They jumped into the deliberations, reviewing the testimony of both sides and comparing notes. Most believed Dr. Galloway, especially his testimony that it was not possible for some broken container to have caused the cut in Paley's vagina. Then there was Dr. Cohen, whose compassion for the victim made a big impact on the jurors. And he had been firm in saying he didn't believe a fall could have caused the vaginal injury to Paley. The jurors didn't know what to think about the coins found under her body.
The prosecution had wrapped up its case with the testimony of a former jailmate, who said Riggan had told him: "The last person I killed, I beat her fucking brains out." But the jurors pretty much dismissed him as just another convict looking for a deal. (They were unaware that another inmate had told authorities that Riggan had confessed to cutting Paley "to the bone" after Paley refused to have sex with him and that he'd hit her with a hammer he later ditched. That inmate refused to cooperate at the trial after fellow prisoners discovered he was a snitch.)
Testifying for the defense, Dr. Chris Sperry, chief medical examiner for the State of Georgia and a forensic pathologist for the Georgia Bureau of Investigation, had made a case for the theory that Paley had struck her head on the road. But under cross-examination by Easter, he didn't seem to have a viable explanation for the vaginal wound.
Still, Sperry had his defenders, particularly the blond juror who felt he was more credible than Galloway. And she reiterated a defense line: Why would a man with Sperry's credentials come all the way to Colorado to testify for the defense if he wasn't sure of the theory that Paley had fallen from the van?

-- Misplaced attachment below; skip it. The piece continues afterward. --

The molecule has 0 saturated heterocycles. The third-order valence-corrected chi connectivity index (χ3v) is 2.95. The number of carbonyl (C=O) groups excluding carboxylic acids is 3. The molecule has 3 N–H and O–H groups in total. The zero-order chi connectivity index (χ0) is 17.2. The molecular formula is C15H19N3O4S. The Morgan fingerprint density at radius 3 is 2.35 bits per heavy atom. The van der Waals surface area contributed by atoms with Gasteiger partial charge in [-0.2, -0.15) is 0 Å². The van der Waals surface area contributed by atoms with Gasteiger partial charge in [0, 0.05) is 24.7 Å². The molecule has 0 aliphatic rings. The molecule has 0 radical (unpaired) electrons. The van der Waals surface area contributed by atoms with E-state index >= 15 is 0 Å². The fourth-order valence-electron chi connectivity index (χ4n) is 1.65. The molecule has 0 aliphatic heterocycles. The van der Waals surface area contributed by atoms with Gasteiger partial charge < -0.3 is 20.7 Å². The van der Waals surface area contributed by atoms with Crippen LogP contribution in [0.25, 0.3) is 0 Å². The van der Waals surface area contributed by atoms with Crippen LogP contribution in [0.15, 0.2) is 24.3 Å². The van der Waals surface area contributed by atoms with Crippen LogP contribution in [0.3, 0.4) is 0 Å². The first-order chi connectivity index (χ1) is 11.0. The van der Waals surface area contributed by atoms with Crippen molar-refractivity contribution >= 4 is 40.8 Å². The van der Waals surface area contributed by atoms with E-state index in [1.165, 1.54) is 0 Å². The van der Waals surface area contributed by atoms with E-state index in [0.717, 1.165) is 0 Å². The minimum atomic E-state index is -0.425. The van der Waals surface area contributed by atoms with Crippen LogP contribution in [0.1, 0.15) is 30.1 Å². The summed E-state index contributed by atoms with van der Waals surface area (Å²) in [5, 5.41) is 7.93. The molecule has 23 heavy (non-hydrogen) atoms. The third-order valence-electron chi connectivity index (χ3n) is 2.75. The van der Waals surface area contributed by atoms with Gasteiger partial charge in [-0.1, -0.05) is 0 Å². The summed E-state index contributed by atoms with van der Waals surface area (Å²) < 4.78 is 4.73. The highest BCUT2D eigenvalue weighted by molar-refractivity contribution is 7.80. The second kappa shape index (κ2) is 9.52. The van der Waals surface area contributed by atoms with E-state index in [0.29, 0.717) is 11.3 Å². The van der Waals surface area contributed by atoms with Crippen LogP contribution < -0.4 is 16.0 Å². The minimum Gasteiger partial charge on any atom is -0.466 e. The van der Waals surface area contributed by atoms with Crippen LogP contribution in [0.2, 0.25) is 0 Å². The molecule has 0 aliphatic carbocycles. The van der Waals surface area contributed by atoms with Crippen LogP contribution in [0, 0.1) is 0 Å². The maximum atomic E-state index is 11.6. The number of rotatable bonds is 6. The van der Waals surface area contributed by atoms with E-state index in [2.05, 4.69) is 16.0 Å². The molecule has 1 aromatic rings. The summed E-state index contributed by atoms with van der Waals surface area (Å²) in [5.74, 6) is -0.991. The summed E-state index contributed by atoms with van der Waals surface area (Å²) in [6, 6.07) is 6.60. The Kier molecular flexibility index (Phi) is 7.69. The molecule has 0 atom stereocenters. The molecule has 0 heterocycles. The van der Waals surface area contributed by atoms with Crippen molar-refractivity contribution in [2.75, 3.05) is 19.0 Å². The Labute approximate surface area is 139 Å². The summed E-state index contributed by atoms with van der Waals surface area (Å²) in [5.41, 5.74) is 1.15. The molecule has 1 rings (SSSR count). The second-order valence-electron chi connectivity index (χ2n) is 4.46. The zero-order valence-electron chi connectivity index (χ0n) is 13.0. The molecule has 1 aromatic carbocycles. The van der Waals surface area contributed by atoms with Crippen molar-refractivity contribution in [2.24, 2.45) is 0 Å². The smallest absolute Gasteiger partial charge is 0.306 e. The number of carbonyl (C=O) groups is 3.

Money, the other jurors said. How many pathologists did the defense have to try their theory out on before they found someone who would agree?
Certainly, the most intriguing of the witnesses had been Joanne Cordova. As they discussed her testimony, they wondered how she had gone from cop to prostitute. She was as articulate as any lawyer in the courtroom. It must have been the drugs, they theorized.
Although the blond juror dismissed Cordova as not being credible, most of the other jurors thought just the opposite. She had come across as trying to be as honest and forthright as she could under very difficult circumstances. When Chambers had hammered at her and tried to humiliate her, she had gained their sympathy--and he'd lost their patience with his eye-rolling and smirks.
Cordova's testimony had been important for several reasons. For starters, it had given the jurors the knife that could have cut Paley--the knife she'd used to make the sandwiches, the knife that wasn't shown at trial because it hadn't been found in Riggan's van.
And she had proved Riggan to be a liar in his statements to the Boulder deputies. For one thing, he'd said he didn't have sex with Joanne. Yet, to her obvious embarrassment, she'd testified that he had.
Paley couldn't testify about Riggan's attitude about sex. But Cordova could talk about how he'd demanded sex and pulled into the first available parking spot. And the jurors recalled the testimony of the former police officer, who'd seen the van in a casino parking lot on the morning Paley was injured. That, most of the jurors thought, was where Paley had tried to escape--and had her skull crushed.
Finally, there were the panties. Cordova had said she'd never worn them or even taken the tags off. The defense had contended that Paley had never worn them, either, because they were too big.